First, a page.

August 01, 2008

Wyden Proposes Tax Fairness for Satellite TV

Bill would end discrimination against new technology

WASHINGTON, DC - Continuing to fight against taxes that make it harder for new technologies to compete against long-established ones, U.S. Senator Ron Wyden (D-Ore.) introduced the State Video Tax Fairness Act to ensure that the satellite television industry is not taxed at higher rates than other multichannel video program distribution (MVPD) services. The bill would end states' ability to charge discriminatory tax rates for satellite service over cable or Internet television.

"As the original author of the Internet Tax Freedom Act, I believe tax policy shouldn't be used to strangle promising technology and industries or unfairly protect incumbents" said Wyden. "Tax policy should always be technology-neutral. It's unfair that some states have chosen winners and losers in multi-channel video by tilting the tax landscape in one direction. This bill will correct that imbalance."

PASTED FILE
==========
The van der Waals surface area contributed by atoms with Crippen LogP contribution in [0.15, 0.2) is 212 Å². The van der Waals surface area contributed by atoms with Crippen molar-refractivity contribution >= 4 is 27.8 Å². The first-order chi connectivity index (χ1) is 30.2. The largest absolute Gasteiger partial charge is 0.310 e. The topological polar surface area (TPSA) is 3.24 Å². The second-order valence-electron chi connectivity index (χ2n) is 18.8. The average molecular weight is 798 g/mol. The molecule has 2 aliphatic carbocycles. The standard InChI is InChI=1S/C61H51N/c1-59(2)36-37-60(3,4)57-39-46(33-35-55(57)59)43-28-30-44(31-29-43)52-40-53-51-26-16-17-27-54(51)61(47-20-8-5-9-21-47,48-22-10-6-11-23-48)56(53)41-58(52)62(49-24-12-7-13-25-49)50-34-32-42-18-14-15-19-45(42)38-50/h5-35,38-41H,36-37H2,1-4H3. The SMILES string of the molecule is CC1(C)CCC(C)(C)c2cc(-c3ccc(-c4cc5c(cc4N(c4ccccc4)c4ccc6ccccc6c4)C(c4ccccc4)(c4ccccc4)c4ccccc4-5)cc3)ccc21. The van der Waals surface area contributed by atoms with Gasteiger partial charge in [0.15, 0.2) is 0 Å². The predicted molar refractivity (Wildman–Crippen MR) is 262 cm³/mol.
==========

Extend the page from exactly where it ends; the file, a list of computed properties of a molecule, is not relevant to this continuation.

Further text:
Approximately 100 million households currently subscribe to MVPD services, including 30 million who subscribe to satellite TV. States tax MVPD according to their own laws. For example, Ohio imposes a 5.5 percent sales tax on direct-broadcast satellite, but does not apply an equivalent tax on cable or other MVPD competitors. The State Video Tax Fairness Act is a companion piece of legislation to one recently introduced in the House by Rep. John Conyers (D-Mich.), the State Video Tax Fairness Act of 2007 (H.R. 3679).

Wyden has long been a leader in ensuring that fledgling high-tech industries can compete on a level playing field as they come to market. He is a long-time advocate of the expansion of Internet and telecommunications infrastructure development. Working with colleagues from both sides of the aisle, Wyden has four times protected Internet providers from content-related litigation. He has also fought to protect the Internet from being hit with multiple discriminatory taxes from thousands of state and local tax authorities - and has worked to extend that protection.